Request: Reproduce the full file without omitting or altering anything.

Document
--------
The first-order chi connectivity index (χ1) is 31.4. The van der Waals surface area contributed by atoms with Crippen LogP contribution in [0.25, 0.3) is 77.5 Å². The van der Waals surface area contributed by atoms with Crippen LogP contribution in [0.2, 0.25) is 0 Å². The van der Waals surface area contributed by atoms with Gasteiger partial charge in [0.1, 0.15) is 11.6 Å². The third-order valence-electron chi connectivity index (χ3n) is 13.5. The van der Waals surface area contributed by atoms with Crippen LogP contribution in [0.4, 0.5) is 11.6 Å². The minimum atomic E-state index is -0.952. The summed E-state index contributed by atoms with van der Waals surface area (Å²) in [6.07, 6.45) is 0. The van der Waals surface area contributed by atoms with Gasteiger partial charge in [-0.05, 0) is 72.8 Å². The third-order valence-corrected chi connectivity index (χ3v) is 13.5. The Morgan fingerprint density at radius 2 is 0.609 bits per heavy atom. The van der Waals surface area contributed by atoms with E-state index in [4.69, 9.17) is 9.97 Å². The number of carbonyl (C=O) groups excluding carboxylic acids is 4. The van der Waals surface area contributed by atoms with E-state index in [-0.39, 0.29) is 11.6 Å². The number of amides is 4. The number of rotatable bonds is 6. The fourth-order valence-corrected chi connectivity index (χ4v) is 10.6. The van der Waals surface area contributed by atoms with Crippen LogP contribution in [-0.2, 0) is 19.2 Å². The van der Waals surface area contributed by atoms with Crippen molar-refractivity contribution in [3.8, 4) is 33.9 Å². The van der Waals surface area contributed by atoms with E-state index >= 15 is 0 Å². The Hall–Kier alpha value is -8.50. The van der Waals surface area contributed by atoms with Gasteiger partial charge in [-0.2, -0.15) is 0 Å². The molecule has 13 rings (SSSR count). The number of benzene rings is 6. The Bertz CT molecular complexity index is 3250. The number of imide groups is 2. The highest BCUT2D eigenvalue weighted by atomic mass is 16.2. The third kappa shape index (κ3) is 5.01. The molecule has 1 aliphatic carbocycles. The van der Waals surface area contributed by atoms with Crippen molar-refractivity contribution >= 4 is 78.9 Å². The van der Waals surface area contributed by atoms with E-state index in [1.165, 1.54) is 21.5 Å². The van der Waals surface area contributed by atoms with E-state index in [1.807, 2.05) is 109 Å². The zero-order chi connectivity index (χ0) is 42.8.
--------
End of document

The first-order chi connectivity index (χ1) is 31.4. The van der Waals surface area contributed by atoms with Crippen LogP contribution in [0.25, 0.3) is 77.5 Å². The van der Waals surface area contributed by atoms with Crippen LogP contribution in [0.2, 0.25) is 0 Å². The van der Waals surface area contributed by atoms with Gasteiger partial charge in [0.1, 0.15) is 11.6 Å². The third-order valence-electron chi connectivity index (χ3n) is 13.5. The van der Waals surface area contributed by atoms with Crippen LogP contribution in [0.4, 0.5) is 11.6 Å². The minimum atomic E-state index is -0.952. The summed E-state index contributed by atoms with van der Waals surface area (Å²) in [6.07, 6.45) is 0. The van der Waals surface area contributed by atoms with Gasteiger partial charge in [-0.05, 0) is 72.8 Å². The third-order valence-corrected chi connectivity index (χ3v) is 13.5. The Morgan fingerprint density at radius 2 is 0.609 bits per heavy atom. The van der Waals surface area contributed by atoms with E-state index in [4.69, 9.17) is 9.97 Å². The number of carbonyl (C=O) groups excluding carboxylic acids is 4. The van der Waals surface area contributed by atoms with E-state index in [-0.39, 0.29) is 11.6 Å². The number of amides is 4. The number of rotatable bonds is 6. The fourth-order valence-corrected chi connectivity index (χ4v) is 10.6. The van der Waals surface area contributed by atoms with Crippen LogP contribution in [-0.2, 0) is 19.2 Å². The van der Waals surface area contributed by atoms with Crippen molar-refractivity contribution in [3.8, 4) is 33.9 Å². The van der Waals surface area contributed by atoms with E-state index >= 15 is 0 Å². The Hall–Kier alpha value is -8.50. The van der Waals surface area contributed by atoms with Gasteiger partial charge in [-0.2, -0.15) is 0 Å². The molecule has 13 rings (SSSR count). The number of benzene rings is 6. The Bertz CT molecular complexity index is 3250. The number of imide groups is 2. The highest BCUT2D eigenvalue weighted by atomic mass is 16.2. The third kappa shape index (κ3) is 5.01. The molecule has 1 aliphatic carbocycles. The van der Waals surface area contributed by atoms with Crippen molar-refractivity contribution >= 4 is 78.9 Å². The van der Waals surface area contributed by atoms with E-state index in [1.165, 1.54) is 21.5 Å². The van der Waals surface area contributed by atoms with E-state index in [1.807, 2.05) is 109 Å². The zero-order chi connectivity index (χ0) is 42.8.